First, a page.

NEW YORK -- Charles Matthews had a pretty good idea he'd be selected sometime during the latter half of the 2006 First-Year Player Draft. So much so, that he didn't even bother to listen on MLB.com.

So when the Cardinals announced they had selected Matthews with the 1,502nd pick on Wednesday, the 6-foot-5 right-hander from The Athens Academy in Georgia was at the beach, relaxing. However, by virtue of his being selected with the final pick, he earned what MLB.com has been calling for eight years the "Don't Count Him Out" award.

Matthews, who was 7-1 with a 0.93 ERA this season and has gone 14-2 over his final two years of high school, is the lowest player drafted since 1997, when Ron Ricks was chosen with the 1,503rd pick by the Angels. There were 1,607 players drafted that season.

So while the youngster was off beginning his summer vacation, his father Jim, who is also a part-time scout for St. Louis and a former Braves' farmhand, was at home listening to the draft and heard his son's name called.

"Since I'm a scout, I was keeping up with the whole draft anyway, but I knew he was going to be drafted by the Cardinals if no one else took him," said Jim Matthews, who became a contracted part-time scout for the Cardinals this year after Roger Smith, the club's Georgia scout, became the Southeast cross-checker. "He has a good pitcher's frame and he throws with a three-quarter arm slot. He's in the mid-80s [mph] now, but is interesting because he has movement on his fastball.

"He has what scouts call plus-plus movement on his two-seam sinker. He gets a large amount of ground balls. I think the thought process is that if he increases his velocity four or five miles an hour and throws that sinker in the high 80s or low 90s, then he's a definite prospect. We hope he does that over the next year, and if not, he'll go back into the draft."

Charles Matthews will get the chance to hone his skills at Georgia-based Young Harris Junior College next season. He says he has no intentions of playing ball this summer; rather, he'll work on adding to his frame and resume playing at school in the fall.

"I don't think there's more pressure on me being a draft-and-follow," said Charles Matthews, who allowed 37 hits and had a four-to-one strikeout ratio in 60 innings this season, earning Georgia's Region 8A pitcher of the year laurels. "I was going to try and make progress anyway, so whatever happens, happens.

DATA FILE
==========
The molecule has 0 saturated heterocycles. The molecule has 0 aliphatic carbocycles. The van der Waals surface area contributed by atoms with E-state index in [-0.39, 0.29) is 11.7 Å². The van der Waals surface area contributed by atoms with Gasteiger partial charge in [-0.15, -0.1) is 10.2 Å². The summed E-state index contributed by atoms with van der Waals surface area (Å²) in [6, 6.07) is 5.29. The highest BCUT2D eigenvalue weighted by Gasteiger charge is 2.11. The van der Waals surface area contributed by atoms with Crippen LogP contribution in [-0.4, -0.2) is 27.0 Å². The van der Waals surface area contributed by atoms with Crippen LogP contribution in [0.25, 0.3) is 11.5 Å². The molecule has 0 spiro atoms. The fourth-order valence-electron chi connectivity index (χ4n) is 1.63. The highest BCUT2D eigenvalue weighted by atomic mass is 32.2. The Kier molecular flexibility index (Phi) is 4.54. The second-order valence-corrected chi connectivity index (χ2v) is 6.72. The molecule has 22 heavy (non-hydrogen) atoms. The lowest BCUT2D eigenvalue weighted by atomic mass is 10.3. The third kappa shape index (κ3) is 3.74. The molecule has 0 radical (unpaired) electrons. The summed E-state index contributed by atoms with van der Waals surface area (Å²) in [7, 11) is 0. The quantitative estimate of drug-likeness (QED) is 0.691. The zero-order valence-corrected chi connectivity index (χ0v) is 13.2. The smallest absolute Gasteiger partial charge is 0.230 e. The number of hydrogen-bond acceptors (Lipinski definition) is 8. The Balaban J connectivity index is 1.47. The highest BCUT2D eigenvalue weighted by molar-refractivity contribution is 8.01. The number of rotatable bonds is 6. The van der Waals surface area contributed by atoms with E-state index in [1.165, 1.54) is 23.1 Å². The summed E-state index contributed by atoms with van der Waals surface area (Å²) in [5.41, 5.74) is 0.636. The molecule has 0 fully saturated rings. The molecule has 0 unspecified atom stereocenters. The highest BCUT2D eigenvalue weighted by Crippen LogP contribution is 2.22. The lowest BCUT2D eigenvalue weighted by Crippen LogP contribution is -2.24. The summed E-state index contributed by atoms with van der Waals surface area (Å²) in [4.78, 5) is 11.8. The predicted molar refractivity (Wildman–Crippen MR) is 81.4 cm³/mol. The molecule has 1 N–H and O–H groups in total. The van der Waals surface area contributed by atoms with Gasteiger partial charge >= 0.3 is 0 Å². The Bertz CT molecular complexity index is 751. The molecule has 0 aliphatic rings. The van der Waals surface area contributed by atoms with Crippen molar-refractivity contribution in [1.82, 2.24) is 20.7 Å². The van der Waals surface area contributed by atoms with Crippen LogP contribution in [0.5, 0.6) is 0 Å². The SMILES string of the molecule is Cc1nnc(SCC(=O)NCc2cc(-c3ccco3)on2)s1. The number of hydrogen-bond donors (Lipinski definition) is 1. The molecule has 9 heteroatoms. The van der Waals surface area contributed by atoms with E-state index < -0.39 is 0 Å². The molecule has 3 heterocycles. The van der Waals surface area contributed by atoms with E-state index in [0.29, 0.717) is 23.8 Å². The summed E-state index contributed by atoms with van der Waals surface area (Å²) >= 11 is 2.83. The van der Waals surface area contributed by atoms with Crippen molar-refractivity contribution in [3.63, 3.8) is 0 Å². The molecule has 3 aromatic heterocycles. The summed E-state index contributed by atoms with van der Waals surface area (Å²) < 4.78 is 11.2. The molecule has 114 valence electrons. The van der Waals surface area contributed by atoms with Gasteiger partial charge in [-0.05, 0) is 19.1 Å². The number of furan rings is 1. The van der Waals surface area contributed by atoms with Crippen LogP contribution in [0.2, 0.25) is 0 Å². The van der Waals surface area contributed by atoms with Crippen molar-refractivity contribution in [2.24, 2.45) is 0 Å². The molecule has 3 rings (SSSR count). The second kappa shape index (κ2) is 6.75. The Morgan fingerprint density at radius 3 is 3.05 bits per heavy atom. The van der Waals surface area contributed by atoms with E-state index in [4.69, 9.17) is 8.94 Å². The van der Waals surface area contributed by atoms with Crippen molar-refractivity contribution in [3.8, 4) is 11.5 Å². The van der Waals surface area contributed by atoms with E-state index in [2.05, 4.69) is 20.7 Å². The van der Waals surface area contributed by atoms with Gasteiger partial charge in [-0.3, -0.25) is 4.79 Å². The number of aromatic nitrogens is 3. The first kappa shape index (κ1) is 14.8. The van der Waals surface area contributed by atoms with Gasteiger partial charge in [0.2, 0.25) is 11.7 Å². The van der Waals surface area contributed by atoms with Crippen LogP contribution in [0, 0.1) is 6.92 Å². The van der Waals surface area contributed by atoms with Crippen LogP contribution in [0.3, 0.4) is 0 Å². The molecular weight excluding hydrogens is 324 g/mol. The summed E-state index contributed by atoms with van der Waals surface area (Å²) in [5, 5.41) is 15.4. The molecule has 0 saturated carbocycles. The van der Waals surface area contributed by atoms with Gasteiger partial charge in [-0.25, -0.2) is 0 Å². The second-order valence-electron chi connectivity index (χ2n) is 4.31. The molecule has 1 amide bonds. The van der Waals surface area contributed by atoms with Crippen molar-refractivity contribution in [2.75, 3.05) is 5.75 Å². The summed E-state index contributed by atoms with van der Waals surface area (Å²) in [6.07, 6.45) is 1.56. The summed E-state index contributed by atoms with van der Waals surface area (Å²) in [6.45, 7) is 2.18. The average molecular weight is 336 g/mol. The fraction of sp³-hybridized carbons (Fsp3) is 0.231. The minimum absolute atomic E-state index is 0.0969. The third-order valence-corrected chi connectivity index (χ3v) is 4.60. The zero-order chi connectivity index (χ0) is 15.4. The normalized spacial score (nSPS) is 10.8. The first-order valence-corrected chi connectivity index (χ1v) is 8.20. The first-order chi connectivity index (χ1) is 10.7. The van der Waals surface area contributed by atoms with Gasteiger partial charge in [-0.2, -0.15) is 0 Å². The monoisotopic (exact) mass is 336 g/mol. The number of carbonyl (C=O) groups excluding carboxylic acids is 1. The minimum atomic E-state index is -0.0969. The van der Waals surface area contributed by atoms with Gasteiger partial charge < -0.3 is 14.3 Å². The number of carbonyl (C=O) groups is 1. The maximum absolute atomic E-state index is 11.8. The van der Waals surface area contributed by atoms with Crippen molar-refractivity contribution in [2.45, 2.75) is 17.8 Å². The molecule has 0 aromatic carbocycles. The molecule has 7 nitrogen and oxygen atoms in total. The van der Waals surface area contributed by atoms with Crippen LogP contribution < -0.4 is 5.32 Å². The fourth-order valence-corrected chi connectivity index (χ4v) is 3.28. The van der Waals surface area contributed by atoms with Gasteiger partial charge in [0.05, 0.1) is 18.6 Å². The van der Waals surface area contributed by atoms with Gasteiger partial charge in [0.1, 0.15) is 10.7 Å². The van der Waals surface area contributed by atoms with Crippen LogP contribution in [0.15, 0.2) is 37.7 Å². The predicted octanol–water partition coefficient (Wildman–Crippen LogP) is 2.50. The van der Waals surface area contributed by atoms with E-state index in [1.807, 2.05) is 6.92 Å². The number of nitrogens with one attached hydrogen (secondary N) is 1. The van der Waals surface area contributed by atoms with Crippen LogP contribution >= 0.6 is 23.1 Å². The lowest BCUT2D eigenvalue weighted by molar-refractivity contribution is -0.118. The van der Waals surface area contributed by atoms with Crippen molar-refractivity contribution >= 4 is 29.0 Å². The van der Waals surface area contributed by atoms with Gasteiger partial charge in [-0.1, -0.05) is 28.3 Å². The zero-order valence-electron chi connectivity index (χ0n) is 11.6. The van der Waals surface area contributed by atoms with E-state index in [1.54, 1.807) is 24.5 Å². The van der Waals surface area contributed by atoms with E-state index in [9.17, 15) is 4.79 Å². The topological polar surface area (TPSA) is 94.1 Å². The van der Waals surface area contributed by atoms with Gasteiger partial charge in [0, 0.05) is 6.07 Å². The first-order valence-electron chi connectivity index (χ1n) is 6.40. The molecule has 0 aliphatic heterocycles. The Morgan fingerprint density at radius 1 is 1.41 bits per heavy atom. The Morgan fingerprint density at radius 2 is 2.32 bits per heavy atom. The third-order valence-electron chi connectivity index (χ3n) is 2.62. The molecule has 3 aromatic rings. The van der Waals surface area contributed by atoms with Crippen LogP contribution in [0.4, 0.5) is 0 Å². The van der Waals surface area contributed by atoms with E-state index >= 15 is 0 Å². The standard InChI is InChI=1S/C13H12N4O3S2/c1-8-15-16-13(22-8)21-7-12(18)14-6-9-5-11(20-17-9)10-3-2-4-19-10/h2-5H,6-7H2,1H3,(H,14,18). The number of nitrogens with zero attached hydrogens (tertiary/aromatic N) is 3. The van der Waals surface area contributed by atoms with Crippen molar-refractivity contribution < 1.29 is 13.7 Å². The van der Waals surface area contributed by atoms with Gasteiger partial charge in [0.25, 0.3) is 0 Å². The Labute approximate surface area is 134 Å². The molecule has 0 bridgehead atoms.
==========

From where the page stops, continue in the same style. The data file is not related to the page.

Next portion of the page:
"Sometimes having my dad as a scout is helpful. I don't throw that hard and I know they like people who throw 95. But my dad tells me they like people better who have control of their pitches, and that helps."

The last player chosen in the draft has never gotten above Rookie level, either in the regular June draft or its secondary phase, which ended after 1986. No player chosen last in either the regular or the secondary phase of the January draft, which also ended after 1986, has ever reached the Major Leagues or gotten above Rookie ball.

Four players chosen last, however, did reach the Major Leagues after going back into the draft and then being selected higher.

Outfielder Desi Wilson was chosen last in the 1989 draft by Houston after the Red Sox chose him in the 15th round two years earlier. Wilson, however, went back to Fairleigh Dickinson University after the Astros selected him with the 1,488th pick in '89, before going in the 30th round to the Rangers in 1991. He played 14 years in the Minor Leagues and in Japan, reaching the Major Leagues for 41 games with the Giants in 1996.

Catcher Don Wakamatsu was taken by the Yankees out of Arizona State with the final pick of the June draft in 1984, and he was selected by the Reds a year later in the June draft. He eventually played 18 games for the White Sox in 1991.

The Twins grabbed infielder Brad Mills with the final pick (No. 211) of the regular phase of the January draft in 1977, but he opted not to sign. The Expos selected him two years later in the 17th round of the June draft, and he went on to play in 106 games over four years for Montreal.

Pitcher Danny Boone was chosen by the Angels with the 71st and final pick of the secondary phase of the 1974 January draft, but he didn't sign despite the fact California had also selected him in the 15th round the previous June. Boone would be drafted by the Yankees in the 14th round of the June draft in 1975, while the Angels continued their pursuit of him by taking him in the secondary phase of the June draft in '76.

It wasn't until the Padres chose him in the secondary phase of the following January draft that he actually signed. He reached the Major Leagues, appearing in 61 games for San Diego and Houston over four seasons.